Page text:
Still I don’t know if it should be made strong enough to take the above mentioned loads. As you mention, people can get hurt by such situations. Perhaps it’s better if the first object you hit does flex quite a bit to reduce the blow. I don’t know what to think about it. I’m nerdy enough to prefer tillers anyway…. 🙂

Maxime Gérardin

this sort of tilting binnacle has already been tried on aluminium boats:
Not sure it’s worth the added complexity.

By the way, the cockpit layout of the new Boreal 44.2 is now public : (and, in my uninformed opinion, looks like a great solution)

Dave Warnock

Hi John,

I wonder what you think of the Amel’s?
From what I have seen on video from Delos and others it seems to me that when steering you have to unzip the section above you and stand.
Away from the wheel I’m guessing it is not possible to see above the roof without standing on a cockpit seat.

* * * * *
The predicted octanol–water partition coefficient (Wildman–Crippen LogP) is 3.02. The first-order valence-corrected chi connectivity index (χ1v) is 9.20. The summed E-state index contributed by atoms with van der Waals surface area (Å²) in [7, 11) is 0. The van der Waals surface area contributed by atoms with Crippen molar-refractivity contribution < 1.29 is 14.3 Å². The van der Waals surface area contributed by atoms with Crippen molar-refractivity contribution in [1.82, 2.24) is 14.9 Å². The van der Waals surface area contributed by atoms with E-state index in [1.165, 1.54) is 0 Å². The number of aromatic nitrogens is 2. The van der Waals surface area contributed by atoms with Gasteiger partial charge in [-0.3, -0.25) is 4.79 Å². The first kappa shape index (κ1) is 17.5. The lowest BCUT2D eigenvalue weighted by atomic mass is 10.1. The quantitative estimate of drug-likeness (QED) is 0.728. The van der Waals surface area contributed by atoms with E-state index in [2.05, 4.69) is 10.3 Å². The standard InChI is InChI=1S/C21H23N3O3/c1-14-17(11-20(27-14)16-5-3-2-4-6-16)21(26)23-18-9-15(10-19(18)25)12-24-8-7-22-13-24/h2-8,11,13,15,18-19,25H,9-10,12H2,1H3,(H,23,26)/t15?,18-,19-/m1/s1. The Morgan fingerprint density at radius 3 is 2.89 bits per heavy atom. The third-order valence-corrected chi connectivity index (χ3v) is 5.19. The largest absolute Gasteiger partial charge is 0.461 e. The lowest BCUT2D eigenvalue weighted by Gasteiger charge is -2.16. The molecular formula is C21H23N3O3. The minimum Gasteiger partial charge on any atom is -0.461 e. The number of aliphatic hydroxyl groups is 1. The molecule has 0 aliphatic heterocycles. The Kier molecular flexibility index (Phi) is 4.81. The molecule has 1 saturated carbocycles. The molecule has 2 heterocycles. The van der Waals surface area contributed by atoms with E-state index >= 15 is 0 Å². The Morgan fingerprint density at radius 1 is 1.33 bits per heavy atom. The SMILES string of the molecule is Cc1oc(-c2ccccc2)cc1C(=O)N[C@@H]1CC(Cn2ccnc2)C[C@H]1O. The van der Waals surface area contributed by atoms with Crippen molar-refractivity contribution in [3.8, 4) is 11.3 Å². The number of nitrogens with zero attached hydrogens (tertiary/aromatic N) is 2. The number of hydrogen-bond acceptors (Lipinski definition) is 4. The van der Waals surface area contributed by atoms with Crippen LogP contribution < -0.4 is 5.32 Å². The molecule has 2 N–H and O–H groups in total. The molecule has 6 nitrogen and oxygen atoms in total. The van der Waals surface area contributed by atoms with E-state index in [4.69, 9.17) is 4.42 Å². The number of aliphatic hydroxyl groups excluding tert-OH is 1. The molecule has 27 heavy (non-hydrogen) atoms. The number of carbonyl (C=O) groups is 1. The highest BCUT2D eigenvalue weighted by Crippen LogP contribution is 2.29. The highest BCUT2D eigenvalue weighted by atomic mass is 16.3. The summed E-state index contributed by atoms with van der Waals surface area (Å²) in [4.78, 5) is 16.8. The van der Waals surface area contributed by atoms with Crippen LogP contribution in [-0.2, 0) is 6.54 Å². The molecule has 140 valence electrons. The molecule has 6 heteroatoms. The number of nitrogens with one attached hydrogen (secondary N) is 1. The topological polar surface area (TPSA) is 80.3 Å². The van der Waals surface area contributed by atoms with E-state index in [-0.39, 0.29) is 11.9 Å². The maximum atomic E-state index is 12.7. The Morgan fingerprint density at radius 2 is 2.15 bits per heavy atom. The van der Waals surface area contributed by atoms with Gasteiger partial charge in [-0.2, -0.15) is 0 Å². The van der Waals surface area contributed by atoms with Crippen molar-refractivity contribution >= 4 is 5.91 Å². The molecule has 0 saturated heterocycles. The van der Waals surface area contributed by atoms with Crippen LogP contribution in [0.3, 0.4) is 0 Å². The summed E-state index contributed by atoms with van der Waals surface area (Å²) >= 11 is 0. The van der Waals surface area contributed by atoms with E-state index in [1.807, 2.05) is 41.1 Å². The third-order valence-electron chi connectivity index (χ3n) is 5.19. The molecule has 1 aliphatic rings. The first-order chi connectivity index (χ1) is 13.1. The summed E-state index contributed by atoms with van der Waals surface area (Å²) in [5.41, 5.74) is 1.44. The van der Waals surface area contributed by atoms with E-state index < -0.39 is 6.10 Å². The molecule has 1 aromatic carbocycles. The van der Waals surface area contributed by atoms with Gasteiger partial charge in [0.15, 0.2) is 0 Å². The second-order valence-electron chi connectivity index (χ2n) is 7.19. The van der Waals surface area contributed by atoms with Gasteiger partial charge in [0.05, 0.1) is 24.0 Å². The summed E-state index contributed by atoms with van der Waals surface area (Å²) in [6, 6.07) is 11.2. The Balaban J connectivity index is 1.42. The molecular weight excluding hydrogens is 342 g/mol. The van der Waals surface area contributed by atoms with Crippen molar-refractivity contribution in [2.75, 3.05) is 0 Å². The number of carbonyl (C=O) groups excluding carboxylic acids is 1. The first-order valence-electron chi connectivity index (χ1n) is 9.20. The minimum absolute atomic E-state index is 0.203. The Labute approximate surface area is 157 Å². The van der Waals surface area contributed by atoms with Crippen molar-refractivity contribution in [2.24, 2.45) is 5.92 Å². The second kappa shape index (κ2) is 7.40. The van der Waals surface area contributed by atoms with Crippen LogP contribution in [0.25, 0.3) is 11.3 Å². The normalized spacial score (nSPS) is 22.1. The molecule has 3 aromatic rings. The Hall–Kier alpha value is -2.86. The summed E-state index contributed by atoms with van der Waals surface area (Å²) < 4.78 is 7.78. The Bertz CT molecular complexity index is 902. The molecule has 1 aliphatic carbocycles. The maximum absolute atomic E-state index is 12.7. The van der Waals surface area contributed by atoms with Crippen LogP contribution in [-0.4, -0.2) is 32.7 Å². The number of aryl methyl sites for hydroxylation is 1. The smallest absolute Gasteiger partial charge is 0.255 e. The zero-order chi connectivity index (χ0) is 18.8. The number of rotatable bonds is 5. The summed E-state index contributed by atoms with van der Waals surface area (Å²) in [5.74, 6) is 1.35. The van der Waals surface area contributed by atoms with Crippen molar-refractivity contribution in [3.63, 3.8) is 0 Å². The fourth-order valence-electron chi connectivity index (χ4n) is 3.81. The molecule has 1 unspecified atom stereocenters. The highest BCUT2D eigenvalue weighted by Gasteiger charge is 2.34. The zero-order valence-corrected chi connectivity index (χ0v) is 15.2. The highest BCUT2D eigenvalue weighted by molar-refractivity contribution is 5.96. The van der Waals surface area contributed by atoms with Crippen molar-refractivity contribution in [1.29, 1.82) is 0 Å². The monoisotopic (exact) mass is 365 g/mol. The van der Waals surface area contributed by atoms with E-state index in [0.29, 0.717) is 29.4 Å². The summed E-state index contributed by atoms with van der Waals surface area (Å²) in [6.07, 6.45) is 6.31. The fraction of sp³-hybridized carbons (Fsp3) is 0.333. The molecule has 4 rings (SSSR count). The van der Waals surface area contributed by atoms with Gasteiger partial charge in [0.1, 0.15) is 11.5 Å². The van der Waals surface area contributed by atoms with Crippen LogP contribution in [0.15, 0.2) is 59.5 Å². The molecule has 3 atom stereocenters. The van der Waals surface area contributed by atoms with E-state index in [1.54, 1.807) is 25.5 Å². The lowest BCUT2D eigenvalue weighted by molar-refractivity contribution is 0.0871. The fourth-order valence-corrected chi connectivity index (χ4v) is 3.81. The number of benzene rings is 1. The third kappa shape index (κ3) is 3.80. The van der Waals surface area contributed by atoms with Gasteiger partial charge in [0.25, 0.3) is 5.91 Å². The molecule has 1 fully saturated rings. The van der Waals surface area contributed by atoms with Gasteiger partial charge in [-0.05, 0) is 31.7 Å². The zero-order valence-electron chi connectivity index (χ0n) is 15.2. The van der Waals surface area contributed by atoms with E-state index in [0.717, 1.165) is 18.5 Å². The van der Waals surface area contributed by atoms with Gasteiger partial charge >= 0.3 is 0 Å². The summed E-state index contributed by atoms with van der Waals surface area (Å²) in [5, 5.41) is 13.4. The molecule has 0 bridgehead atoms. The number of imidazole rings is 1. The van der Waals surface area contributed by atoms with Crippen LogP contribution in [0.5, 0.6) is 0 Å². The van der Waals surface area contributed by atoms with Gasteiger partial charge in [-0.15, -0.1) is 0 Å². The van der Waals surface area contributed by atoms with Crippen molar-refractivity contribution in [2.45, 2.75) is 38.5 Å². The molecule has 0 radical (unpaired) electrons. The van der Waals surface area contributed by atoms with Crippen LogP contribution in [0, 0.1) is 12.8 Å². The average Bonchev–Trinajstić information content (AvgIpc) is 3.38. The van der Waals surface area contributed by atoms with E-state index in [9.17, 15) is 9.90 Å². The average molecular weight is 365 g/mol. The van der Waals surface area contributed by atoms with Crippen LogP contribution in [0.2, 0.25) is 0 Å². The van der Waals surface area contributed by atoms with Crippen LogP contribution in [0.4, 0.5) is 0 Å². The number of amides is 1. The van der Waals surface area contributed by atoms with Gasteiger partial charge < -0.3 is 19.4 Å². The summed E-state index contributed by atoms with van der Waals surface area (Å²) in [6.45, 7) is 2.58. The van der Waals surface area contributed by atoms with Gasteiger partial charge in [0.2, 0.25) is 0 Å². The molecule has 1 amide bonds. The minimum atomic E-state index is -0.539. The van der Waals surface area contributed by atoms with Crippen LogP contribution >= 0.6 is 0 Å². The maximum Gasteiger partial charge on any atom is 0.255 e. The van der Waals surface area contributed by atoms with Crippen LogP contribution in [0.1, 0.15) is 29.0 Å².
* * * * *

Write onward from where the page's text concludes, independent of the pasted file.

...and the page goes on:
Dave Warnock

Sorry, reread that and it wasn’t very clear.
On an Amel I think we only way to get a view without looking through glass is to zip open above the wheel and stick your head out. Is that adequate?

Rob Gill

Hi Dave, a quick comment from a user perspective, we have a Beneteau 473 with a custom hard dodger. This provides excellent all-round visibility from the cockpit. When conditions and visibility are poor, my experience is that looking through a windscreen coated with something like Rain-X is no better or worse than squinting and blinking as you try and keep a look-out with the naked eye – and this view is from keeping watch on yachts and big ships. The only thing that really works when things are wild, is a clear view screen and who has that?

If conditions are fine, we stand on the cockpit seat and look out over the dodger, not for visibility (which is as good or better through our lightly tinted window) but for the enjoyment of, and feel for, the breeze and conditions that you don’t get closeted behind plexiglass.